++$next;
}
return $grid;
}
# Could also resolve a grid recursivly, but you hit Perl's limit with
# grids larger then (3x3)^2  that is, Dim => 3.
sub ResolveGridRecursive
{
my $grid = $_[0];
my $next = $_[1]  0;
die "ASSERT!\nGRID = '$grid'\nNEXT='$next'\n\t" if $next < 0;
$grid = '.' x Squared if not defined $grid;
return $grid if $next >= length $grid;
substr( $grid, $next, 1 ) = '.';
for ( Shuffle Avail( $grid, $next ) )
{
substr( $grid, $next, 1 ) = $_;
my $testgrid = ResolveGridRecursive( $grid, $next + 1 );
return $testgrid if defined $testgrid;
}
substr( $grid, $next, 1 ) = '.';
return undef;
}
# Generate a puzzle
#
sub MakePuzzle(;$)
{
my $soln = ResolveGrid( $_[0] ); # Resolving empty grid creates a
+random solution.
my $puz = $soln;
my @location = Shuffle( 0 .. Squared  1 );
my $i;
while ( @location )
{
$i = pop @location;
substr( $puz, $i, 1 ) = '.';
last if ResolveGrid( $puz ) ne $soln;
}
substr( $puz, $i, 1 ) = substr( $soln, $i, 1 ) if defined $i;
return $puz;
}
# Some people prefer symetrical puzzles.
sub MakePuzzleSym(;$)
{
my $soln = $_[0]  ResolveGrid; # Resolving empty grid creates a
+random solution.
my $puz = $soln;
my @location;
for ( 0 .. Side  1 ) { push @location, $_ * Side .. $_ * Side + S
+ide  ( Side  $_ ) }
@location = Shuffle( @location );
my ( $i, $j );
while ( @location )
{
$i = pop @location;
$j = Crd2Index( Index2Crd( $i )>[1], Index2Crd( $i )>[0] );
die "ASSERT( $i, $j )" if $j > Squared;
substr( $puz, $i, 1 ) = '.';
substr( $puz, $j, 1 ) = '.';
last if ResolveGrid( $puz ) ne $soln;
}
substr( $puz, $i, 1 ) = substr( $soln, $i, 1 ) if defined $i;
substr( $puz, $j, 1 ) = substr( $soln, $j, 1 ) if defined $j;
return $puz;
}
########
# Main #
########
# Resolving and empty grid gives you a legitimate Sudoku square
# The MakePuzzle functions will do this for you, if you don't want the
+ solution handy.
my $solution = ResolveGrid;
# Now find a sufficiently 'hard' set of givens, where 'hard' is merely
+ a function
# of how many givens you have. MakePuzzle attempts to verify that the
+puzzle you
# get has only the desired solution, but of course you can't really ve
+rify that
# without checking every possible solution.
my $puzzle = $solution;
while ( DotCount( $puzzle ) < MinDots )
{ print "Attempt\n";
$puzzle = Symetry ? MakePuzzleSym( $solution ) : MakePuzzle( $solu
+tion );
}
# Now you can display the puzzle in a lovely grid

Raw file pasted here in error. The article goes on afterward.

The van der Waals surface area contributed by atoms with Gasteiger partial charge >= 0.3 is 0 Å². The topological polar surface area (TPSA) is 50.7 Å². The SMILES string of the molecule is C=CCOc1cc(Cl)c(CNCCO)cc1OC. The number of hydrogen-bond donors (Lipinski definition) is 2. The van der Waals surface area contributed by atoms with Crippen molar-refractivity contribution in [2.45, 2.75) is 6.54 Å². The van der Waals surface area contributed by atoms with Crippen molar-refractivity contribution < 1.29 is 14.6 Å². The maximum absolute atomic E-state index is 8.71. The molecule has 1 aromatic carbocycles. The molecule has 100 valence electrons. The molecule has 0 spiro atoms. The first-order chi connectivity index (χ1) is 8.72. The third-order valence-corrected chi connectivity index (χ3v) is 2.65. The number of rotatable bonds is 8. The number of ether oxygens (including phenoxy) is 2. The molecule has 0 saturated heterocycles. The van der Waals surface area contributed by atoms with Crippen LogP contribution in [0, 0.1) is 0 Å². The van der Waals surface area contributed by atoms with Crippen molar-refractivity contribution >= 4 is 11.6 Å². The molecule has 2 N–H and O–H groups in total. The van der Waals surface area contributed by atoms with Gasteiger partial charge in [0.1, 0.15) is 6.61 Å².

print Format( $puzzle ), "\n";
# Or just dump out a simple string form, suitable for testing other so
+lvers
print "Puzzle : $puzzle\n";
# And, of course, the solution... just in case you want it.
print "Solution: $solution\n";
__END__
Example Output for a (4x4)^2 symetrical puzzle:
+++++
 . . C 7  4 . . 9  . . E 3  1 . . . 
 . . 5 2  F . . .  A 6 . 1  9 B . . 
 9 D 8 .  . 5 B .  . 2 0 .  . . . . 
 1 0 . .  E 3 . A  . . C 8  . 2 . . 
+++++
 C B . A  8 . E 2  1 . . 0  . D 7 5 
 . . 7 1  . . 3 4  5 9 B .  C . 2 A 
 . . F .  1 C D 6  . . 4 .  . 9 B . 
 2 . . 3  7 B A 5  8 C D .  . 1 4 . 
+++++
 . 4 . .  2 1 . C  E . . .  . . . 7 
 . 9 2 .  . A . B  . . F 5  . 4 . 1 
 3 . 1 F  . D 4 E  . B . A  . C . . 
 5 A . C  9 . . .  . 1 2 .  3 . . . 
+++++
 7 C . .  . E . .  . . . 2  . . 9 . 
 . E . 9  D . C 3  . 0 5 .  . . . . 
 . . . .  A 7 1 F  . . . .  5 . 3 C 
 . . . .  5 2 . .  3 4 . .  . . E 0 
+++++
Puzzle : ..C74..9..E31.....52F...A6.19B..9D8..5B..20.....10..E3.A..C8
+.2..CB.A8.
E21..0.D75..71..3459B.C.2A..F.1CD6..4..9B.2..37BA58CD..14..4..21.CE...
+...7.92..A
.B..F5.4.13.1F.D4E.B.A.C..5A.C9....12.3...7C...E.....2..9..E.9D.C3.05.
+........A7
1F....5.3C....52..34....E0
Solution: AFC74629BDE31508E352F08DA6719BC49D86C5B1420F73AE10B4E37A95C8
+D2F6CB4A89
E21F306D75D8710F3459B6CE2A05FE1CD62A4789B326937BA58CDE014FB4D0215CE369
+AF8769283A
0BC7F5E4D1371F6D4E0B8A2C595AEC98F7D124306B7C35BE60F8124A9D8EA9D4C3705B
+F612420BA7
1F6E9D583CF16D529834ACB7E0
Re: Sudoku generator
by polettix (Vicar) on Aug 05, 2005 at 01:58 UTC

Strictly speaking, a correct SuDoKu puzzle should have exactly one solution. You can find some info about generating puzzles here and some code here (ANSI C) or here (Java, look at the Composer). Anyway, my favourite sudokugeneration method so far is LWP::Simple and this site ;)
Flavio
perl ple'$_=reverse' <<<ti.xittelop@oivalf
Don't fool yourself.
 [reply] 
Re: Sudoku generator
by Arunbear (Parson) on Aug 05, 2005 at 09:28 UTC

die "ASSERT( $row, $col )" unless Crd2Index( $row, $col ) < Squared;
why not use Carp::Assert :
use Carp::Assert;
...
assert(Crd2Index( $row, $col ) < Squared,
"Crd2Index( $row, $col ) < Squared") if DEBUG;
Also see Gratuitous use of Perl Prototypes